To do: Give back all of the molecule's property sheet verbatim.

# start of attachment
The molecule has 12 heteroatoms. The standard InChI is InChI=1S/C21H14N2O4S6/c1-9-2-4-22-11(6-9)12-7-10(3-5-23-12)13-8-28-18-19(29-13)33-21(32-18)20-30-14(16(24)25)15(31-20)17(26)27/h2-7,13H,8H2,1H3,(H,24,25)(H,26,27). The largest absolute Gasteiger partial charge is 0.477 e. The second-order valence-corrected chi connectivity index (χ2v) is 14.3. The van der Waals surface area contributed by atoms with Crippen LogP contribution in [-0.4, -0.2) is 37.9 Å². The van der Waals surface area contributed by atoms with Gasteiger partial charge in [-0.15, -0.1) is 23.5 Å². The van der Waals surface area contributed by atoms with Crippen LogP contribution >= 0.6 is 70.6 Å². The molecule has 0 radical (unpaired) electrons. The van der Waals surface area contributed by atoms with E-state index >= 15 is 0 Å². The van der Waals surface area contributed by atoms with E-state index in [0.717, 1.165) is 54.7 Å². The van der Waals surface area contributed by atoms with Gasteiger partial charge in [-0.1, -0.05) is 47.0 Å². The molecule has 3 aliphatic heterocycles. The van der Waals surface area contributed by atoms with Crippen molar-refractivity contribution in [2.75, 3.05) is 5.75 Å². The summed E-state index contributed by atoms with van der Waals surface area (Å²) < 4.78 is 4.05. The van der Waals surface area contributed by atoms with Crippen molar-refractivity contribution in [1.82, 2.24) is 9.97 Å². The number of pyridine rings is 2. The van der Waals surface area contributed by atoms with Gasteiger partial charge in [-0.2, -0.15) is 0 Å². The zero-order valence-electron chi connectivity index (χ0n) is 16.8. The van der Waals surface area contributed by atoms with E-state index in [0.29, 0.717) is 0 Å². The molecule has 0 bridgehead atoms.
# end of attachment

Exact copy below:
The molecule has 12 heteroatoms. The standard InChI is InChI=1S/C21H14N2O4S6/c1-9-2-4-22-11(6-9)12-7-10(3-5-23-12)13-8-28-18-19(29-13)33-21(32-18)20-30-14(16(24)25)15(31-20)17(26)27/h2-7,13H,8H2,1H3,(H,24,25)(H,26,27). The largest absolute Gasteiger partial charge is 0.477 e. The second-order valence-corrected chi connectivity index (χ2v) is 14.3. The van der Waals surface area contributed by atoms with Crippen LogP contribution in [-0.4, -0.2) is 37.9 Å². The van der Waals surface area contributed by atoms with Gasteiger partial charge in [-0.15, -0.1) is 23.5 Å². The van der Waals surface area contributed by atoms with Crippen LogP contribution >= 0.6 is 70.6 Å². The molecule has 0 radical (unpaired) electrons. The van der Waals surface area contributed by atoms with E-state index >= 15 is 0 Å². The van der Waals surface area contributed by atoms with E-state index in [0.717, 1.165) is 54.7 Å². The van der Waals surface area contributed by atoms with Gasteiger partial charge in [-0.1, -0.05) is 47.0 Å². The molecule has 3 aliphatic heterocycles. The van der Waals surface area contributed by atoms with Crippen molar-refractivity contribution in [2.75, 3.05) is 5.75 Å². The summed E-state index contributed by atoms with van der Waals surface area (Å²) < 4.78 is 4.05. The van der Waals surface area contributed by atoms with Crippen molar-refractivity contribution in [1.82, 2.24) is 9.97 Å². The number of pyridine rings is 2. The van der Waals surface area contributed by atoms with Gasteiger partial charge in [-0.2, -0.15) is 0 Å². The zero-order valence-electron chi connectivity index (χ0n) is 16.8. The van der Waals surface area contributed by atoms with E-state index in [0.29, 0.717) is 0 Å². The molecule has 0 bridgehead atoms.